As the months passed, the assertions grew wilder and wilder. “These will be the best games ever held anywhere”, “these will be even better than Beijing”, “nobody will have ever seen anything like this before”. Beating one’s own drum so loudly is bound to inflate expectations. Yet the smiles and laughs could barely conceal the sheer panic on Delhi Chief Minister Sheila Dixit’s face. Everybody had their hopes pinned on a miracle, and the national pride of a billion people was held hostage by a few overambitious, incompetent and corrupt technocrats. Even today, with the reputation of our country balancing on a knife’s edge, our smug representatives are telling the world that “Westerners have a different standard of hygiene”, that the collapse of a footbridge is a “minor incident” and that the Games are still going to be the “best ever”.
Rumours have become allegations and are poised to become legal charges against officials, including Suresh Kalmadi and even Michael Fennell, after irregularities were noticed in the bidding process for capital contracts. Every man for himself, it seems. Money disappeared into contractors’ pockets while hundreds of thousands of labourers were forced to work in sub-standard conditions, with substandard materials, virtually no safety provision and barely any specialised equipment. At least forty-five of them lost their lives. Just how does one expect “world class” facilities to be built when women and children are using their bare hands to dig foundations and cut paving slabs?
This brings to mind the other, equally frustrating and oft-used Indian phrase: “we are like that only”. We’ll beat our chests, congratulate ourselves on being an “economic superpower” and talk big about the downfall of western civilisation, but when the shit hits the fan, we’ll blame everybody else for having expected too much of us.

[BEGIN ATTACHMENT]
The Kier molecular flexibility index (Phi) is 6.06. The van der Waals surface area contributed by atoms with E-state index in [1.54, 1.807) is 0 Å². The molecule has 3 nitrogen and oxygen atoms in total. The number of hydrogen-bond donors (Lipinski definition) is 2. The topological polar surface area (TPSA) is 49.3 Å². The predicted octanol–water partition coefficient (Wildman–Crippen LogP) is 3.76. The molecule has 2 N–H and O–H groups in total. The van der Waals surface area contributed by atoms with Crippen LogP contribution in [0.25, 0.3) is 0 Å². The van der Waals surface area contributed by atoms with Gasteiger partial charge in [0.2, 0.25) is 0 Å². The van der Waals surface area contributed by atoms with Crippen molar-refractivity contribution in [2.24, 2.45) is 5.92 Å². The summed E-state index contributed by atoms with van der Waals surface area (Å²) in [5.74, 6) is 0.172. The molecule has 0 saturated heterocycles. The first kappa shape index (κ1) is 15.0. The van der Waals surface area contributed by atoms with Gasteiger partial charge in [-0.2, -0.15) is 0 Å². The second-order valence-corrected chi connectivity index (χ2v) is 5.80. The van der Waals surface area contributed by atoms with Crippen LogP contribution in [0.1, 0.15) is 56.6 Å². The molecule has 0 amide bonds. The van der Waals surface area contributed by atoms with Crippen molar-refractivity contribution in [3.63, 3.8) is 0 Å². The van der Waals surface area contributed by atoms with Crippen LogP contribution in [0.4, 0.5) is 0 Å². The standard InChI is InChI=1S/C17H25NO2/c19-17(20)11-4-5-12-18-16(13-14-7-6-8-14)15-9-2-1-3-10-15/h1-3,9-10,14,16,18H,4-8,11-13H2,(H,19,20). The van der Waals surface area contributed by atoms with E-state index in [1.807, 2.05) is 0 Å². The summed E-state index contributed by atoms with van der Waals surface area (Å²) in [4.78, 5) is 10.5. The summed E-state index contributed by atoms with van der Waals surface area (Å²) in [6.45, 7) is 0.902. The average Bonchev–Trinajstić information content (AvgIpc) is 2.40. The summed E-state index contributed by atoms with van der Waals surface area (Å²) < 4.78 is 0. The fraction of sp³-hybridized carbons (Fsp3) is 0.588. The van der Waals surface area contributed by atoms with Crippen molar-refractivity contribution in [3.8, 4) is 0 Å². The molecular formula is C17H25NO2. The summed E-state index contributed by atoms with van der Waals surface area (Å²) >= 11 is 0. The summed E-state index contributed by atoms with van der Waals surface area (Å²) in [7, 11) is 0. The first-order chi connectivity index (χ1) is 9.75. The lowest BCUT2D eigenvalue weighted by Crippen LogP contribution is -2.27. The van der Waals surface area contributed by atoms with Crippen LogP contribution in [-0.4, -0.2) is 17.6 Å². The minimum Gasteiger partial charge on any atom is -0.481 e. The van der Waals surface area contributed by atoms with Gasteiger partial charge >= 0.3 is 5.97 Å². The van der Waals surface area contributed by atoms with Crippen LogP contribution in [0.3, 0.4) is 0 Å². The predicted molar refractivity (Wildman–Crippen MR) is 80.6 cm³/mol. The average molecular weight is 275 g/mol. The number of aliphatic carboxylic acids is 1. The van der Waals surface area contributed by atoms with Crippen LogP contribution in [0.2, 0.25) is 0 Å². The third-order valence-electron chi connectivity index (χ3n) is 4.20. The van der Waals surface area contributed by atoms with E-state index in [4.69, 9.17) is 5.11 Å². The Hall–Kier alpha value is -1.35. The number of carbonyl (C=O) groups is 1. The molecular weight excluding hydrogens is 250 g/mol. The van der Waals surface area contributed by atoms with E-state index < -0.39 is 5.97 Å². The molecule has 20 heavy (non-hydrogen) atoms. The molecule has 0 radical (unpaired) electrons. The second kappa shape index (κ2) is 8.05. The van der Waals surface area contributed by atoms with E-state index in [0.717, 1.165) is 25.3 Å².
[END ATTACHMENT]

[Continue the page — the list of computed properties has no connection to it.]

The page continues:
LOTS of concrete. No sport.
Yet even if the games had gone entirely to plan, if the infrastructure and venues had been in place six months ago and the world had been thoroughly impressed, there has always been one thing missing from these games: the sport.
Until they started pulling out of the event, I had not read a single article in any Indian newspaper, nor seen any bit on Indian television that made more than a passing reference to the athletes or to the centrality of sport in the entire affair. There has been ample coverage and discussion of the political machinations involved, in the logistics and security measures, the catering and of the “world-class infrastructure” being built, but never have the athletes or the games themselves been given anything but a footnote.
Who are the big names to watch? What are the Indian athletes’ expectations? How are the Games being used to encourage more sport in schools or to foster tomorrow’s gold medallists? Nothing. Not a word from the organising committee. They can describe at length the bidding process for the track surface, but nothing about who will be using it.
“The Games were never about sports,” writes MJ Akbar, editor of India’s Sunday Guardian. “They were a fortuitous opportunity for Delhi’s ruling class to divert a vast fortune from the national exchequer in the name of ‘national prestige’ and spend it on just those few parts of India’s capital where the elite live.” If that’s what we were going for, we could have just built the roads without the Games and saved ourselves the humiliation of being delivered ultimatums by Wales and New Zealand.
Don’t punish us.
Yet, after this diatribe, I find myself making a strange plea to the rest of the Commonwealth. Please don’t turn away from us. This is not representative of what we can achieve, indeed of what we have achieved. The spirit of these games, indeed of all sporting events, is one of reciprocity and fraternity. If an athlete is concerned about the quality of their accommodation, spare a moment to think of the thousands of Indian construction workers who have slept under tarpaulin through the heat and the monsoon or the hundreds of millions of Indian schoolchildren who are learning that in this century, they can achieve anything. Indians at home and around the world are ashamed and embarrassed, but this was the fault of the few, and if you let the games collapse, you take away not just pride, but a sense of self-worth that was only just beginning to awaken.